Reading Passion

Reading – Passion

I don’t remember learning to read, although Mom says it was by the phonics method. Sounds and all that. My earliest memory was the round robin reading groups. I didn’t see any birds in the group, no one peeped…if a bird had been there and peeped, the teacher would have jerked out a few feathers. The story we read was Dick and Jane — that intrigued me. I know, I know, such a mundane story line. The next thing I knew the story came to a conclusion just as the teacher called on me to read. You can imagine her ire when it became obvious I hadn’t followed along with the group, word by halting word. I soon learned it was easier to enjoy going at my pace.

The next memory was owning a silver dime bank, almost filled with shiny dimes. Against my Mom’s express wishes I took that silver dime bank with me to the local library in the knitted blue purse with the zipper closing. When I came home, I did not have the silver dime bank any more. Somehow it disappeared and when I returned to the library it was gone. A tough lesson for an 9 year old to learn.

Mom always said I had dirty elbows until I was 16, because my favorite position on lying on my stomach reading a book, elbows propping up my chin. Once winter we had a blizzard in Clinton, OK. Dad had to dig a tunnel in the snow to the garage where he fed the chickens. Mom decided this was a perfect day to enjoy a book, The Five Little Peppers and How They Grew. Mom read until her throat was raw. To this day I remember the part where Phronsie Pepper kept asking a question about a bird, “Tan it sing? Tan it sing?”

The array of colorful books in the library lined the shelves. It was a beginning of my dream of heaven – a book-filled room with comfortable chairs. Light streamed in the windows highlighting the dust specs arising from the old dusty pages. I reviewed the books and wondered if I would ever be able to read every book in the library. I continue to aspire to that lofty goal.

As an early book critic, I surveyed the book covers first of all – all hard backed books then. If the corners were bent and thready, and the title smudged and worn, I knew I had a winner. That book had been in many hands and enjoyed by many pairs of eyes. The second test was to open the book at random to review several pages looking for quotation marks. Descriptions made the reading bog down. Quotation marks meant the characters in the books were fomenting action of some sort.

Finding reading time was not always easy between homework and chores as a child. Saturday mornings were the worst, for the house must be cleaned first. If the book was pulling me, usually a once-up-on-a-time fairy tale, I rushed to the bedroom to ‘clean’. And there I dusted, rubbed the hardwood floor, on my hands and knees, pushing the book along before me. Under the bed I forgot to keep going. The house became quiet, until Mother’s voice asked, “Suzy, are you reading?” Her tones left no doubt that I had better not be reading. Being a good child and not telling a lie, I hid the book under my mattress before I answered, “No, Mom.”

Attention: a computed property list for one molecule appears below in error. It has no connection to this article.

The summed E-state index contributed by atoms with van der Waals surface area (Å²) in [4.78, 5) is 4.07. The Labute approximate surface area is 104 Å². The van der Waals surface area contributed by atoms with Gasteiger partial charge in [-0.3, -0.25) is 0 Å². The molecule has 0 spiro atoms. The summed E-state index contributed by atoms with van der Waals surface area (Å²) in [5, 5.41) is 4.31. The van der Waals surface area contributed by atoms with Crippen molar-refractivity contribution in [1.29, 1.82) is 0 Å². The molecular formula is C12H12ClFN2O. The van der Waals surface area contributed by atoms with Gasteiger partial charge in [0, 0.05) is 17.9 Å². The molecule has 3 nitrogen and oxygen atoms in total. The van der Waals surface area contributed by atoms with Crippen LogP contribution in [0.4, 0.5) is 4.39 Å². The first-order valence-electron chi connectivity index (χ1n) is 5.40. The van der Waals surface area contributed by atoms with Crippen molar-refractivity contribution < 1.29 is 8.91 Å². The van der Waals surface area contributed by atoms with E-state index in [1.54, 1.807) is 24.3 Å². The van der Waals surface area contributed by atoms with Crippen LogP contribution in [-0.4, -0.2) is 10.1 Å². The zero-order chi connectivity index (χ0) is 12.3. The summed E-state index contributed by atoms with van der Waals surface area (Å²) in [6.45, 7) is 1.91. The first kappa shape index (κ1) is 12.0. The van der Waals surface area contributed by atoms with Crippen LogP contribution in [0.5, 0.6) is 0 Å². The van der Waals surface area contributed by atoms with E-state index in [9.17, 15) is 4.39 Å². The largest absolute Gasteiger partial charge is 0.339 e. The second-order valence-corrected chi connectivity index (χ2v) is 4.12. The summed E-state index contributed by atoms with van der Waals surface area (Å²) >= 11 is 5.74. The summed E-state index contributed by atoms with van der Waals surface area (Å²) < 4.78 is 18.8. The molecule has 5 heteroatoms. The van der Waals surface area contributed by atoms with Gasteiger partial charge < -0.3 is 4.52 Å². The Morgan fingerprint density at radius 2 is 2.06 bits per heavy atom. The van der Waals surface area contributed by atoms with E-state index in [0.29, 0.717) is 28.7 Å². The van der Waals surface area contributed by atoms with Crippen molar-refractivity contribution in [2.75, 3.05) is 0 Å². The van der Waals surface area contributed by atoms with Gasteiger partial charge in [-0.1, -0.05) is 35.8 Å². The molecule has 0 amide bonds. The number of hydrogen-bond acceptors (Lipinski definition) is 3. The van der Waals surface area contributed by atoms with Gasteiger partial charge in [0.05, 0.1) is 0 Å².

Mom knew me and hid my books on Saturday. Then there was my lovely walk in closet. A closet with a light, shelves on the right and hang-up clothes on the right. The middle shelf was elbow-high. Leaning on the shelf, I closed the door at night, with the light on, and read until I almost fell asleep. On Sunday afternoons we were to take naps. Somehow a nap is accompanied by the memory of a pink bedspread. One day I found out that God’s all seeing vision went straight through pink bedspreads where I lay cuddling my book and reading rose-colored pages instead of taking a nap.

I measured the world in plots. If something didn’t include a plot, I wasn’t interested. Dishes, house cleaning, football — so many things seemed useless when there was no plot and its repetitive nature continues without respite.

It was difficult to manage nursing the babies and balance a book. Our four children loved to read. As they grew, the usual bed time contained these words, “If you go to bed early, you can read for awhile.” They raced to bed. I often wondered if they learned to read because their Mom and Dad read so much. My husband also loved to read.

Teaching school brought a plethora of textual materials to be read. Summer was the time to read the good stuff. In 1997, I retired from teaching, and began reading with a ferocious appetite. One book at the public library was recommended. I read 4 pages and counted about 15 words I did not want to read — words outside my usual vocabulary. I took the book back. What a blessing to go to our church library and find a current fiction library. Yes, my goal is still the same. I have read many of the books. My favorite authors are Robin Hatcher, Karen Kingsbury, Angela Hunt, Michael Phillips, to name a few. Currently I am reading one of Philip Gulley’s books on Harmony, having just finished Driving Lessons by William Kritlow.

If you haven’t read a book lately, jump into the pages of a book, but don’t forget to come up for air. Writers have a way of swallowing a person whole!

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